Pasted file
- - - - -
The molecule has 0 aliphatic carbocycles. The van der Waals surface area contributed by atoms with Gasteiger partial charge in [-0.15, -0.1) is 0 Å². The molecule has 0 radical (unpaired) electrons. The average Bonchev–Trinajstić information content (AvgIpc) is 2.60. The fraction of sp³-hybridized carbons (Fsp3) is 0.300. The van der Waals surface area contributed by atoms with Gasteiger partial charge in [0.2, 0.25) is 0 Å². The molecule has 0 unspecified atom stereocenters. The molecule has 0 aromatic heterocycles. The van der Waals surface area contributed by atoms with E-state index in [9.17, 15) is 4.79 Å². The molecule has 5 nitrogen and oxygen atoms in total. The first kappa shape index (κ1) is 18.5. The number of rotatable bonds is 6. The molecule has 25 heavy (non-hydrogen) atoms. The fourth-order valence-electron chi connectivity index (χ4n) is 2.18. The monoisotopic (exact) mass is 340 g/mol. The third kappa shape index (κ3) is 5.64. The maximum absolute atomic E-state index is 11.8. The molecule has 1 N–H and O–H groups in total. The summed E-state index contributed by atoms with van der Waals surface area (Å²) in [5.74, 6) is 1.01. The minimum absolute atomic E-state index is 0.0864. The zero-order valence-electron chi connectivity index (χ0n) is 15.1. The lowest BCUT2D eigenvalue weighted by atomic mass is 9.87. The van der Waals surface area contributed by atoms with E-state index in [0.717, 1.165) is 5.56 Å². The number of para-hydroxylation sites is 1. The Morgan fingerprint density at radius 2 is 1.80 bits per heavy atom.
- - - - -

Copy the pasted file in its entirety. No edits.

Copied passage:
The molecule has 0 aliphatic carbocycles. The van der Waals surface area contributed by atoms with Gasteiger partial charge in [-0.15, -0.1) is 0 Å². The molecule has 0 radical (unpaired) electrons. The average Bonchev–Trinajstić information content (AvgIpc) is 2.60. The fraction of sp³-hybridized carbons (Fsp3) is 0.300. The van der Waals surface area contributed by atoms with Gasteiger partial charge in [0.2, 0.25) is 0 Å². The molecule has 0 unspecified atom stereocenters. The molecule has 0 aromatic heterocycles. The van der Waals surface area contributed by atoms with E-state index in [9.17, 15) is 4.79 Å². The molecule has 5 nitrogen and oxygen atoms in total. The first kappa shape index (κ1) is 18.5. The number of rotatable bonds is 6. The molecule has 25 heavy (non-hydrogen) atoms. The fourth-order valence-electron chi connectivity index (χ4n) is 2.18. The monoisotopic (exact) mass is 340 g/mol. The third kappa shape index (κ3) is 5.64. The maximum absolute atomic E-state index is 11.8. The molecule has 1 N–H and O–H groups in total. The summed E-state index contributed by atoms with van der Waals surface area (Å²) in [5.74, 6) is 1.01. The minimum absolute atomic E-state index is 0.0864. The zero-order valence-electron chi connectivity index (χ0n) is 15.1. The lowest BCUT2D eigenvalue weighted by atomic mass is 9.87. The van der Waals surface area contributed by atoms with E-state index in [0.717, 1.165) is 5.56 Å². The number of para-hydroxylation sites is 1. The Morgan fingerprint density at radius 2 is 1.80 bits per heavy atom.